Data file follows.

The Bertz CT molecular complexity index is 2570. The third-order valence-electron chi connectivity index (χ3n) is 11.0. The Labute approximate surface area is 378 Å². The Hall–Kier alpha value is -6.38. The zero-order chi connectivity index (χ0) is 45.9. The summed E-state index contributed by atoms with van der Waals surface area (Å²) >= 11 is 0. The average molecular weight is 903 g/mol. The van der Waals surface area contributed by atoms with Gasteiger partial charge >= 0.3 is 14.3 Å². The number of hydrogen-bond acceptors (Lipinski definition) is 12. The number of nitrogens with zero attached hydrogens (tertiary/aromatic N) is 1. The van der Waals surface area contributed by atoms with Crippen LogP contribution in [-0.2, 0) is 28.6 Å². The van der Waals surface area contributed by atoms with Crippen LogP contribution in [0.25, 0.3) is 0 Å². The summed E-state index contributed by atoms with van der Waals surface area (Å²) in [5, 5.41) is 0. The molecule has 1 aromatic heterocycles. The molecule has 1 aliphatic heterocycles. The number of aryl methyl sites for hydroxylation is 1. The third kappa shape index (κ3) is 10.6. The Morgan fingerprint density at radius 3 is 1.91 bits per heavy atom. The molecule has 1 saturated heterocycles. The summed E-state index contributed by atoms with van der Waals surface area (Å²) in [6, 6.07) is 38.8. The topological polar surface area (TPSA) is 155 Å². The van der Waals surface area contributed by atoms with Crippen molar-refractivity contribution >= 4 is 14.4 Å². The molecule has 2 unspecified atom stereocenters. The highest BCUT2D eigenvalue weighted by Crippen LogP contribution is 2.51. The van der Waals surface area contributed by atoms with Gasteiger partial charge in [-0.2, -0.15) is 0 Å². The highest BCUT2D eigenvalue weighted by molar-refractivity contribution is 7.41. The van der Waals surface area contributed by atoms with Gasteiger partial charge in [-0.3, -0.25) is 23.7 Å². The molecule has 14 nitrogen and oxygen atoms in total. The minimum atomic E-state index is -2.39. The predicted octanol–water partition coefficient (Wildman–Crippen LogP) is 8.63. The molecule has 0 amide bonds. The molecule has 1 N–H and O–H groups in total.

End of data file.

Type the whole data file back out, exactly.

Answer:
The Bertz CT molecular complexity index is 2570. The third-order valence-electron chi connectivity index (χ3n) is 11.0. The Labute approximate surface area is 378 Å². The Hall–Kier alpha value is -6.38. The zero-order chi connectivity index (χ0) is 45.9. The summed E-state index contributed by atoms with van der Waals surface area (Å²) >= 11 is 0. The average molecular weight is 903 g/mol. The van der Waals surface area contributed by atoms with Gasteiger partial charge >= 0.3 is 14.3 Å². The number of hydrogen-bond acceptors (Lipinski definition) is 12. The number of nitrogens with zero attached hydrogens (tertiary/aromatic N) is 1. The van der Waals surface area contributed by atoms with Crippen LogP contribution in [-0.2, 0) is 28.6 Å². The van der Waals surface area contributed by atoms with Crippen LogP contribution in [0.25, 0.3) is 0 Å². The summed E-state index contributed by atoms with van der Waals surface area (Å²) in [5, 5.41) is 0. The molecule has 1 aromatic heterocycles. The molecule has 1 aliphatic heterocycles. The number of aryl methyl sites for hydroxylation is 1. The third kappa shape index (κ3) is 10.6. The Morgan fingerprint density at radius 3 is 1.91 bits per heavy atom. The molecule has 1 saturated heterocycles. The summed E-state index contributed by atoms with van der Waals surface area (Å²) in [6, 6.07) is 38.8. The topological polar surface area (TPSA) is 155 Å². The van der Waals surface area contributed by atoms with Crippen molar-refractivity contribution >= 4 is 14.4 Å². The molecule has 2 unspecified atom stereocenters. The highest BCUT2D eigenvalue weighted by Crippen LogP contribution is 2.51. The van der Waals surface area contributed by atoms with Gasteiger partial charge in [-0.2, -0.15) is 0 Å². The highest BCUT2D eigenvalue weighted by molar-refractivity contribution is 7.41. The van der Waals surface area contributed by atoms with Gasteiger partial charge in [-0.3, -0.25) is 23.7 Å². The molecule has 14 nitrogen and oxygen atoms in total. The minimum atomic E-state index is -2.39. The predicted octanol–water partition coefficient (Wildman–Crippen LogP) is 8.63. The molecule has 0 amide bonds. The molecule has 1 N–H and O–H groups in total.